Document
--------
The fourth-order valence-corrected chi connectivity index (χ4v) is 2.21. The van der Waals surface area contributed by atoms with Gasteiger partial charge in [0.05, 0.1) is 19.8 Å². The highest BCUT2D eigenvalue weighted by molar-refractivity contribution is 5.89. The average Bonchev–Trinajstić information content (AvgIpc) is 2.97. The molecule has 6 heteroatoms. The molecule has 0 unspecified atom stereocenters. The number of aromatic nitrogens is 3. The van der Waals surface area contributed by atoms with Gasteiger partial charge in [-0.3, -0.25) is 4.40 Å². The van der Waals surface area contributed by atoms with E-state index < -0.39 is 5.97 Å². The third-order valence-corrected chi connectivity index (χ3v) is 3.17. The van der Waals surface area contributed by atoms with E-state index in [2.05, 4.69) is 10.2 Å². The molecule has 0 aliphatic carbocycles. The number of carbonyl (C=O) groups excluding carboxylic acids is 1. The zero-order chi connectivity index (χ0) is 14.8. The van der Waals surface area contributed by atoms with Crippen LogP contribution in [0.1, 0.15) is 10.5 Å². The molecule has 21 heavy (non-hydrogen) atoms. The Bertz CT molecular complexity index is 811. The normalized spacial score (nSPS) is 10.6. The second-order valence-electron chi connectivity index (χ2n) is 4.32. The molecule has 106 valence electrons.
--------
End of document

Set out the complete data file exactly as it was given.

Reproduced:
The fourth-order valence-corrected chi connectivity index (χ4v) is 2.21. The van der Waals surface area contributed by atoms with Gasteiger partial charge in [0.05, 0.1) is 19.8 Å². The highest BCUT2D eigenvalue weighted by molar-refractivity contribution is 5.89. The average Bonchev–Trinajstić information content (AvgIpc) is 2.97. The molecule has 6 heteroatoms. The molecule has 0 unspecified atom stereocenters. The number of aromatic nitrogens is 3. The van der Waals surface area contributed by atoms with Gasteiger partial charge in [-0.3, -0.25) is 4.40 Å². The van der Waals surface area contributed by atoms with E-state index < -0.39 is 5.97 Å². The third-order valence-corrected chi connectivity index (χ3v) is 3.17. The van der Waals surface area contributed by atoms with E-state index in [2.05, 4.69) is 10.2 Å². The molecule has 0 aliphatic carbocycles. The number of carbonyl (C=O) groups excluding carboxylic acids is 1. The zero-order chi connectivity index (χ0) is 14.8. The van der Waals surface area contributed by atoms with Crippen LogP contribution in [0.1, 0.15) is 10.5 Å². The molecule has 21 heavy (non-hydrogen) atoms. The Bertz CT molecular complexity index is 811. The normalized spacial score (nSPS) is 10.6. The second-order valence-electron chi connectivity index (χ2n) is 4.32. The molecule has 106 valence electrons.